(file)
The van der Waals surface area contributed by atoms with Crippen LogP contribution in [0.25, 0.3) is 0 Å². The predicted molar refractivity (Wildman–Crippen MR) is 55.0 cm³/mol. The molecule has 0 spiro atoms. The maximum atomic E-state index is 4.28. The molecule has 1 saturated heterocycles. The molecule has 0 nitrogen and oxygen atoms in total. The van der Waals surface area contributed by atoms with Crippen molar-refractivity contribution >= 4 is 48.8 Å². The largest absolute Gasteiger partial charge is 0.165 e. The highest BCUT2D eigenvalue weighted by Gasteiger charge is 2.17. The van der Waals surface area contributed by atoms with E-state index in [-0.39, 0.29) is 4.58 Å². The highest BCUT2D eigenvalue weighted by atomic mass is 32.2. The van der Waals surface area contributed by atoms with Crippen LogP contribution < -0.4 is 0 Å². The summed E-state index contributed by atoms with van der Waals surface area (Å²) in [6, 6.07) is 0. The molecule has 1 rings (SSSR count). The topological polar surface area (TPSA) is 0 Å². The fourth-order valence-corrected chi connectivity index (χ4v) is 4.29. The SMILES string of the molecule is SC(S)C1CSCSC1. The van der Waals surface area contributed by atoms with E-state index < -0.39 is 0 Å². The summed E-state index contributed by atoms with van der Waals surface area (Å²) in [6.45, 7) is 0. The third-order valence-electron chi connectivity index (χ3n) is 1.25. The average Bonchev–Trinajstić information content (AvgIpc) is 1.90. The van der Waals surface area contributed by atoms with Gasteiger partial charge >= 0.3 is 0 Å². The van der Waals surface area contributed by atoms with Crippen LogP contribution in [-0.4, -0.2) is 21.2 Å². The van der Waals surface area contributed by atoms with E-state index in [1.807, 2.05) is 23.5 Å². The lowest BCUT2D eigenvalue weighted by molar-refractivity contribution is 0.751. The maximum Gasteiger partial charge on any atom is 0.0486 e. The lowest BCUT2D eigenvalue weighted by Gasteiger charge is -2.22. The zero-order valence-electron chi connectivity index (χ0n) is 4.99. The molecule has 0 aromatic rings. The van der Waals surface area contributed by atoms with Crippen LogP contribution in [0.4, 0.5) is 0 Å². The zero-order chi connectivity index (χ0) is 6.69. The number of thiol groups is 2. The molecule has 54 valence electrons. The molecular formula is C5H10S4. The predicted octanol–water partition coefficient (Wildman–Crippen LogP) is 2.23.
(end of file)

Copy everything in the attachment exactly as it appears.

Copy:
The van der Waals surface area contributed by atoms with Crippen LogP contribution in [0.25, 0.3) is 0 Å². The predicted molar refractivity (Wildman–Crippen MR) is 55.0 cm³/mol. The molecule has 0 spiro atoms. The maximum atomic E-state index is 4.28. The molecule has 1 saturated heterocycles. The molecule has 0 nitrogen and oxygen atoms in total. The van der Waals surface area contributed by atoms with Crippen molar-refractivity contribution >= 4 is 48.8 Å². The largest absolute Gasteiger partial charge is 0.165 e. The highest BCUT2D eigenvalue weighted by Gasteiger charge is 2.17. The van der Waals surface area contributed by atoms with E-state index in [-0.39, 0.29) is 4.58 Å². The highest BCUT2D eigenvalue weighted by atomic mass is 32.2. The van der Waals surface area contributed by atoms with Crippen LogP contribution < -0.4 is 0 Å². The summed E-state index contributed by atoms with van der Waals surface area (Å²) in [6, 6.07) is 0. The molecule has 1 rings (SSSR count). The topological polar surface area (TPSA) is 0 Å². The fourth-order valence-corrected chi connectivity index (χ4v) is 4.29. The SMILES string of the molecule is SC(S)C1CSCSC1. The van der Waals surface area contributed by atoms with E-state index < -0.39 is 0 Å². The summed E-state index contributed by atoms with van der Waals surface area (Å²) in [6.45, 7) is 0. The third-order valence-electron chi connectivity index (χ3n) is 1.25. The average Bonchev–Trinajstić information content (AvgIpc) is 1.90. The van der Waals surface area contributed by atoms with Gasteiger partial charge >= 0.3 is 0 Å². The van der Waals surface area contributed by atoms with Crippen LogP contribution in [-0.4, -0.2) is 21.2 Å². The van der Waals surface area contributed by atoms with E-state index in [1.807, 2.05) is 23.5 Å². The lowest BCUT2D eigenvalue weighted by molar-refractivity contribution is 0.751. The maximum Gasteiger partial charge on any atom is 0.0486 e. The lowest BCUT2D eigenvalue weighted by Gasteiger charge is -2.22. The zero-order valence-electron chi connectivity index (χ0n) is 4.99. The molecule has 0 aromatic rings. The van der Waals surface area contributed by atoms with Crippen LogP contribution in [0.4, 0.5) is 0 Å². The zero-order chi connectivity index (χ0) is 6.69. The number of thiol groups is 2. The molecule has 54 valence electrons. The molecular formula is C5H10S4. The predicted octanol–water partition coefficient (Wildman–Crippen LogP) is 2.23.